As the war enters its 576th day, these are the main developments.
Here is the situation on Friday, September 22, 2023.
- Ukraine warned that winter could be hard after a barrage of Russian missiles targeted civilian infrastructure. “Difficult months are ahead: Russia will attack energy and critically important facilities,” said Oleksiy Kuleba, the deputy head of Kyiv’s presidential office. Ukraine’s energy operator Ukrenergo said 398 settlements were without power after the attacks. Temperatures can fall as low as 20 degrees below zero Celsius (-4 Fahrenheit) in Ukraine during the winter months when it usually snows heavily.
- General Valeriy Zaluzhnyi, the commander-in-chief of Ukraine’s armed forces, said air defences shot down 36 of 43 missiles launched by Russia. Zaluzhnyi said the missiles were launched in several waves from 10 Russian warplanes. At least two people were killed and 21 wounded. A number of fires were also reported.
- Russia said it shot down all Ukrainian missiles fired in an attempted attack on the Saky airbase in Crimea, which was annexed by Moscow in 2014. Ukraine’s military said its forces had inflicted “serious damage” on equipment struck at the Russian base.
- The Institute for the Study of War (ISW), a US-based think tank, said it appeared Ukrainian forces were operating armoured vehicles beyond Russian anti-tank defences in a key stretch of the front line near Verbove in Zaporizhia in an “important sign of progress in the Ukrainian counteroffensive”.
- Ukraine’s Ministry of Defence said Junior Sergeant Sarah Ashton-Cirillo had been suspended from her duties as the spokesperson for the Ukrainian Territorial Defense Forces pending an investigation. The 45-year-old New Yorker appears to have been removed after saying in a video that “Russian devils [will] pay for their crimes”.
- Ukrainian President Volodymyr Zelenskyy made his second visit to Washington, DC, since Russia launched its full-scale invasion of his country. Zelenksyy, who addressed the Senate and met key officials during his visit, struck a note of gratitude, saying talks in the United States capital had been “productive” and “strong” and thanking the US government and people for their support. He also welcomed a new package of military assistance. “It has exactly what our soldiers need now,” he said, calling it a “very powerful package”.
- Zelenskyy’s visit to Washington, DC, took place amid increasing scepticism on the right of the Republican party about the US providing continued aid to Ukraine. “Yesterday at a classified briefing over Ukraine, it became clear that America is being asked to fund an indefinite conflict with unlimited resources,” Ohio Republican Senator JD Vance wrote on X, formerly known as Twitter. “Enough is enough. To these and future requests, my colleagues and I say: NO.” He attached a letter, signed by 28 Republicans, protesting against increased aid.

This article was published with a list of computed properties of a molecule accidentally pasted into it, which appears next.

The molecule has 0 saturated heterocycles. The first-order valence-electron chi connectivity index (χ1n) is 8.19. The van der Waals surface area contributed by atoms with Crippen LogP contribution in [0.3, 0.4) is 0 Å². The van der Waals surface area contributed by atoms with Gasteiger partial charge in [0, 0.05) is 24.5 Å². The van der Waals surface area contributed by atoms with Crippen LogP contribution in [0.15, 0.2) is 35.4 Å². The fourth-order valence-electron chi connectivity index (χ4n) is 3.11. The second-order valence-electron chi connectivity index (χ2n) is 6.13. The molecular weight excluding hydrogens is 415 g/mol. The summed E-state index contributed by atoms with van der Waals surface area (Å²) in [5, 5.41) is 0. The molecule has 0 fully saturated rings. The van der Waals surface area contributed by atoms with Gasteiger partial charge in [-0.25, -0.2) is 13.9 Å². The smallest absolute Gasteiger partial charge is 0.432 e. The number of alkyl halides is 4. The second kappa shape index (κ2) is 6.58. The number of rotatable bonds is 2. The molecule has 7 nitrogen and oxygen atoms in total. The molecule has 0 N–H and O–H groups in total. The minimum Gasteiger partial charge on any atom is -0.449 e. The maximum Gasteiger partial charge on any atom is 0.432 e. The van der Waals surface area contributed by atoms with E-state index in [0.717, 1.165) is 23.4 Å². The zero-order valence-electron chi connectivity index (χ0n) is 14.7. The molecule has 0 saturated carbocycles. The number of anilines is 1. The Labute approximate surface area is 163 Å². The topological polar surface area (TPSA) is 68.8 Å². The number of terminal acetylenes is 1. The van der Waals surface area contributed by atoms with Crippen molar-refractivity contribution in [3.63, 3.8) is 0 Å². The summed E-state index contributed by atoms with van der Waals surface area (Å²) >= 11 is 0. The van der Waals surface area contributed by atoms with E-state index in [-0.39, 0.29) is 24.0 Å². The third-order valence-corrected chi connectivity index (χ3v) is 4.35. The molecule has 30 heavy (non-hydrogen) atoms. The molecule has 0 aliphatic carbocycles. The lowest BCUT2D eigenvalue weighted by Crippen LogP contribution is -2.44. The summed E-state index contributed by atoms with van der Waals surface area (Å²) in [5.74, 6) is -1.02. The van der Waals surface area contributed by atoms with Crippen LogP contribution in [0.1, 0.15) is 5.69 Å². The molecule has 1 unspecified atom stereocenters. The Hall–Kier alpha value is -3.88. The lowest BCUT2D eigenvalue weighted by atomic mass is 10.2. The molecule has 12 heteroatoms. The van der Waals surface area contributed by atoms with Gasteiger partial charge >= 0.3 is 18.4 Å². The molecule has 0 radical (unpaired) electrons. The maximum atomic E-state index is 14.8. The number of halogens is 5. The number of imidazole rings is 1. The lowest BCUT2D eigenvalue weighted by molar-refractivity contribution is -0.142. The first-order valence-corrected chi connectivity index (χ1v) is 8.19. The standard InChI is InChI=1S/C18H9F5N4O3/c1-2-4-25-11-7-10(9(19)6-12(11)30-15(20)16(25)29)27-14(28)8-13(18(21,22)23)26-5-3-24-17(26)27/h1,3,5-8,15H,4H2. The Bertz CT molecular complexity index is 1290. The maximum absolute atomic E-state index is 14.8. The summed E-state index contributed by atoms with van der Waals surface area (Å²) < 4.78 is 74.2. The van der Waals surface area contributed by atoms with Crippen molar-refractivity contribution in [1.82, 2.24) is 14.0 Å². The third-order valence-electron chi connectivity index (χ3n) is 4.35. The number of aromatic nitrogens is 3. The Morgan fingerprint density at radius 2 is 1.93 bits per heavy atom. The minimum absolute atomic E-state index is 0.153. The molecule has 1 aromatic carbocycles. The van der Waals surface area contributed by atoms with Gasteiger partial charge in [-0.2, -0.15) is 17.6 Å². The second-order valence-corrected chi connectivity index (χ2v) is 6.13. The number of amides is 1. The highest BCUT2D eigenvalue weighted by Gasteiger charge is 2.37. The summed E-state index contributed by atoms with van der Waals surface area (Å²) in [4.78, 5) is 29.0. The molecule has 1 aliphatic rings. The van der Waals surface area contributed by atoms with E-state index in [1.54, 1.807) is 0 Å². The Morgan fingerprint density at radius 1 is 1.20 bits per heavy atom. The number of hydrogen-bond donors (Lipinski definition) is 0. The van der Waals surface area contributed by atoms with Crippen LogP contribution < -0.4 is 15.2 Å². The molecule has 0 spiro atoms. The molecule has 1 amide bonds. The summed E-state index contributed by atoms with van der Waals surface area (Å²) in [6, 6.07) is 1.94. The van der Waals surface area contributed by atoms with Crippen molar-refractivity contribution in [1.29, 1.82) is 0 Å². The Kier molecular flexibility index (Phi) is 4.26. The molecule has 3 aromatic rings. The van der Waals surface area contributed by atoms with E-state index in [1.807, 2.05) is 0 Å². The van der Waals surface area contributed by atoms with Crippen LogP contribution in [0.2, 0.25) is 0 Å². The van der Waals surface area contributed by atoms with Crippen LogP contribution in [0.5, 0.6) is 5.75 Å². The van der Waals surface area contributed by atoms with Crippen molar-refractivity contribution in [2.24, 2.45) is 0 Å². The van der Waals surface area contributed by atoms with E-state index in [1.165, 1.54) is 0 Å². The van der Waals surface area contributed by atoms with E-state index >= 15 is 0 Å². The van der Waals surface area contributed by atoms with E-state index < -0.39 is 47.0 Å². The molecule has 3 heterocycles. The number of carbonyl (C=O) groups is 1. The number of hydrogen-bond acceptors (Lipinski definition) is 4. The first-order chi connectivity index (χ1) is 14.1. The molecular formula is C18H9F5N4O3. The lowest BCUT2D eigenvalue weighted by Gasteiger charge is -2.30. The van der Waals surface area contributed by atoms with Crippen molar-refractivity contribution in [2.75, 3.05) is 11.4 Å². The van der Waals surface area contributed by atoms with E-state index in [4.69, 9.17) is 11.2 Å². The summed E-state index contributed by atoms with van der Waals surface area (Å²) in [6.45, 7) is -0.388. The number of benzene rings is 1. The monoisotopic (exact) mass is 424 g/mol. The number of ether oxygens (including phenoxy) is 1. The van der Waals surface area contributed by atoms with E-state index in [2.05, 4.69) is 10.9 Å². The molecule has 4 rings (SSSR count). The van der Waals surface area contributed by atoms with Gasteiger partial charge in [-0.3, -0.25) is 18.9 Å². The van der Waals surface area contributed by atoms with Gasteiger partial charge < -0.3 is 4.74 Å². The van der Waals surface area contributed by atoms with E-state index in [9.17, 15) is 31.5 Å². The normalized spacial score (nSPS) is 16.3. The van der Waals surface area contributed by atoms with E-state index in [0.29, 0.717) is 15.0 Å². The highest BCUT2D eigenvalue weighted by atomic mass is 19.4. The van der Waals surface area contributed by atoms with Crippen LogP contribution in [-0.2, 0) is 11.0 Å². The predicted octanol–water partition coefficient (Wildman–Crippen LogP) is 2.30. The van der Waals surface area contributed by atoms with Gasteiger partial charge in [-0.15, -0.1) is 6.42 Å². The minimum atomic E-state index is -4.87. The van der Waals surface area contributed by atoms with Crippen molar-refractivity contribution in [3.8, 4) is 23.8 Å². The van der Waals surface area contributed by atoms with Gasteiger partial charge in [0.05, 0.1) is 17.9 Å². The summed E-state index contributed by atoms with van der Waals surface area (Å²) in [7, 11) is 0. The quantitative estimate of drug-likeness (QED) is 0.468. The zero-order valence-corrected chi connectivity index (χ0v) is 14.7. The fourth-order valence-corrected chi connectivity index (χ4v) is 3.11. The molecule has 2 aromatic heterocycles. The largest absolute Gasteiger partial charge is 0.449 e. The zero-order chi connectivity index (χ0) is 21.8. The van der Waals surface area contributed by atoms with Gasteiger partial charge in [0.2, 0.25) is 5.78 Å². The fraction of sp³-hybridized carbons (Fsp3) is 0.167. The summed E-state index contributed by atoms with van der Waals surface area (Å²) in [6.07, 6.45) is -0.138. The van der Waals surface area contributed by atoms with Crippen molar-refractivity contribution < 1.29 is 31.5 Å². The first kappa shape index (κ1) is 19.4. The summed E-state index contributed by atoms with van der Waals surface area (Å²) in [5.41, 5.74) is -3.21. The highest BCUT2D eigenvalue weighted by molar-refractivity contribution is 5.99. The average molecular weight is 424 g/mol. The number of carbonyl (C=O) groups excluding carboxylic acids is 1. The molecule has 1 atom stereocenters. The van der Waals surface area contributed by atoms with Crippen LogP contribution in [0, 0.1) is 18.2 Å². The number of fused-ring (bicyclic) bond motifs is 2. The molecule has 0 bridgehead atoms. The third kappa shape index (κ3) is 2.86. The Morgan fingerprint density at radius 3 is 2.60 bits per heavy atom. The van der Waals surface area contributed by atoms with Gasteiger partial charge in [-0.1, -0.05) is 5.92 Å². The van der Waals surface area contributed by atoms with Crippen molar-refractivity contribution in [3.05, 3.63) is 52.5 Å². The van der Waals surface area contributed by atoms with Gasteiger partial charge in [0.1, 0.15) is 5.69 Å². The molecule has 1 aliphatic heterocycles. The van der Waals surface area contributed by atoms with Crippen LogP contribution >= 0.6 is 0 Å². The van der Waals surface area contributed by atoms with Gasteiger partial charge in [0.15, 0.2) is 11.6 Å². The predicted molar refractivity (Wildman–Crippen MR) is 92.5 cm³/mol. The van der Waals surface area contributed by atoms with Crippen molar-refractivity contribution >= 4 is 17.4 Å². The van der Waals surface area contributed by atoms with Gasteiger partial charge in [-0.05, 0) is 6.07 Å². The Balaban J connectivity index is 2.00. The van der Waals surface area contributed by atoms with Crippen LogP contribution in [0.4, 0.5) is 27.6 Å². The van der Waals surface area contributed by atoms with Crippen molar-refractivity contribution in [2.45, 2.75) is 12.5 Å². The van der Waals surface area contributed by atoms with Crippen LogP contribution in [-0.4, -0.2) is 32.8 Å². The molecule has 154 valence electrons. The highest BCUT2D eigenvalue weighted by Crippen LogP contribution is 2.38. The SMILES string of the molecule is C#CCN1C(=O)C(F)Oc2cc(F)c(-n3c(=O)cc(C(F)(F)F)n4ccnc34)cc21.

- Canadian Prime Minister Justin Trudeau said Zelenskyy would visit Ottawa from September 21 – 22, and address the country’s parliament.
- US President Joe Biden condemned Russia’s attempt to secure new weapons supplies from Iran and North Korea. “Russia alone stands in the way of peace. It could end this today. Instead, Russia is seeking more weapons from Iran and North Korea that would violate multiple UN Security Council resolutions that Moscow itself voted to put in place,” he said.
- Five Bulgarian nationals accused of spying for Russia will appear in court on September 26. The three men and two women, aged between 29 and 45, are accused of “conspiring to collect information intended to be directly or indirectly useful to an enemy”, the Crown Prosecution Service said.
- Mateusz Morawiecki, the prime minister of Poland, was quoted saying the country would stop supplying weapons to Ukraine amid a growing dispute over grain exports. Polish President Andrzej Duda said the prime minister’s comments had been taken the wrong way. Morawiecki’s “words were interpreted in the worst way possible”, Duda told TVN24 television, saying the prime minister was speaking about the plan for equipment being bought to modernise Poland’s military. Poland has been one of Ukraine’s staunchest supporters.
- Zelenskyy met US Defense Secretary Lloyd Austin, General Mark Milley, the chair of the US Joint Chiefs of Staff, and other officials at the Pentagon. “We discussed the deliveries of artillery systems and long-range capabilities, as well as strengthening air defence,” he wrote on X, as he shared a video of the meeting.
- Werner Hoyer, the head of the European Investment Bank (EIB), warned his soon-to-be-announced successor against bowing to pressure from some European Union capitals to fund weapons for Ukraine. “If we use their [our partners’] money to buy ammunition, we’re on the wrong track,” Hoyer told the Reuters news agency.